Page 57 - Crusing Cape Breton, 1878 & 1884
ISSUE : Issue 51
Published by Ronald Caplan on 1989/2/1
and found ourselves at last in the land of railroads. On that side, also, a little furthei up the strait, broods Cape Porcupine.... From its shape and position Cape Porcu? pine commands the entire strait, and gives character and force to every pros? pect from all points. But, if we had to choose between the two shores, in a region where a comparison would seem especially invidious and su- periluous, give us the inexhaustible beau? ty of the Cape Breton side. For three days we explored its attractions on foot, pro? ceeding well up toward Port Hood on the Gulf of St. Lawrence, and it seemed as if it exceeded ail the beautiful scenery through which we had passed, for giving the largest variety of pleasure to the sum? mer tourist.... Port Hastings was formeriy called Plaister Cove. Some noble cliffs are there, at the mouth of a beautiful stream which emp? ties into the strait. The town is built upon an abmpt height, and from a distance seems to be about to slide into the sea. Vp'' Port Hastings might easily pass itself off for a village on the Rhine, with its ram? bling lanes embowered with willows, its houses straggling down a steep, and its church perched on the high? est coigne of vantage. The road toward Port Hood follows a plateau, below which the farmers were raking in their hay, close to the sea; beyond, on the left, towered Cape Porcupine; while on the right tow- CAPE PORCUPINE. CAPE ST. GEORGE, FROM PORT HASTINGS ered the craggy coast ranges of Cape Breton. Many a buxom Maud Muller, rak? ing hay in a straw hat, was to be seen in the meadows, and the whole scene was pervaded by an air of pastoral peace, and rounded into completeness by the blue waters of the sea, fading into the cloud? less azure above us. There is little enterprise at Cape Breton. "What our people want," said a gentle? man to me, "is money." But something more is needed, and that is that willingness to dare which is called enterprise. It must be conceded that the long winters tend to check immigration and to foster emigration, while the yiekJ of the mines and the fields and the large ex? portation of beef cattle are sufficient to keep the people comfortable, at least, if not wealthy. It is rare to see any signs of poverty at Cape Breton. The result is to make them generally contented. They all own their farms and homesteads, and every commodity is cheap. Most of the worthy islanders are of Scotch descent, and a hale, hearty, buxom race they are. Those who come thence to the United States should be welcomed, for they are of a nature to add real strength to the race now building up in this country out of the various peoples flocking to our shores. Our thanks to Laura Peverill, Librarian, University College of Cape Breton, for extraordinary efforts to obtain illustrations for this article. Read? ers interested in other travel writing should look at Impressions of Cape Breton, edited by Brian Tennyson, a recent publication from the Univer? sity College of Cape Breton Press. A portion of Benjamin's visit to Cape Breton appears in that book. Home Of Solid Birch Furniture Keltic Furniture Sofas Sofa Beds Coffee & End Tables World Rockers Recliners Tables & Chairs All Your Home Furnishing Needs 1115KingsRoad,SydneyRiver, N. S. B1S1C6 • 539-1715 Enormous Showroom at SYDNEY RIVER Overlooking the Margaree Valley at the Junction of Route 19 and the Cabot Trail A full-accommodation Lodge featuring: DININGROOM LOUNGE SWIMMING POOL SPACIOUS ROOMS Take advantage of nearby recreation: BEACHES GOLF FAIRWAYS CAMPING FRESH AND SALT WATER FISHING HIKING ' J-KEEP ?? ** * YOUR DREAMS ALIVE 'The best of Nova Scotian musicians entertain in our' lounge every weekend. Check with us to see who is playing, and drop in for an enjoyable evening. P.O. Box 550 MARGAREE FORKS Nova Scotia BOE 2A0 | Phone (902) 238-2193, William F. Maclsaac, Manager RELAX IN THE BEAUTIFUL MARGAHEE VALLEY I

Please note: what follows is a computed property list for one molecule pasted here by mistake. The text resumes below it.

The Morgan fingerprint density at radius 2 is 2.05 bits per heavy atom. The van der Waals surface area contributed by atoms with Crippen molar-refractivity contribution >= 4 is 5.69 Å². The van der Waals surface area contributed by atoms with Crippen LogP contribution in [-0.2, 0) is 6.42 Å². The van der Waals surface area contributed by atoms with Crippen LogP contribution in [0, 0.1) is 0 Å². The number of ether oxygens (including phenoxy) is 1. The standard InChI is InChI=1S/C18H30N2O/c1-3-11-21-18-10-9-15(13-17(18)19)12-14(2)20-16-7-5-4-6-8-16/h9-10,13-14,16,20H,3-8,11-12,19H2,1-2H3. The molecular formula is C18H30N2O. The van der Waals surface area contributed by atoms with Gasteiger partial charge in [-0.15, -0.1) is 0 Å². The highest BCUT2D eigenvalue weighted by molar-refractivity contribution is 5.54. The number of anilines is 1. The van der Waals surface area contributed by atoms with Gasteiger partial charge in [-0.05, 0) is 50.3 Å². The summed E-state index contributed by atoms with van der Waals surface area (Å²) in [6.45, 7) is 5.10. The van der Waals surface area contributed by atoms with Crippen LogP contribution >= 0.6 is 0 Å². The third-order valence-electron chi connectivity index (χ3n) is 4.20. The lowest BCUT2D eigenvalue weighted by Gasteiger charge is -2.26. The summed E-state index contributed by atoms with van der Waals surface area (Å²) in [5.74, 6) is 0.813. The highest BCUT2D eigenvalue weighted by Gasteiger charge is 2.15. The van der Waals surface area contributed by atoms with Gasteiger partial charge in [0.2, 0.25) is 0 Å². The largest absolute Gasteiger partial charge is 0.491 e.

Cape Breton's Magazine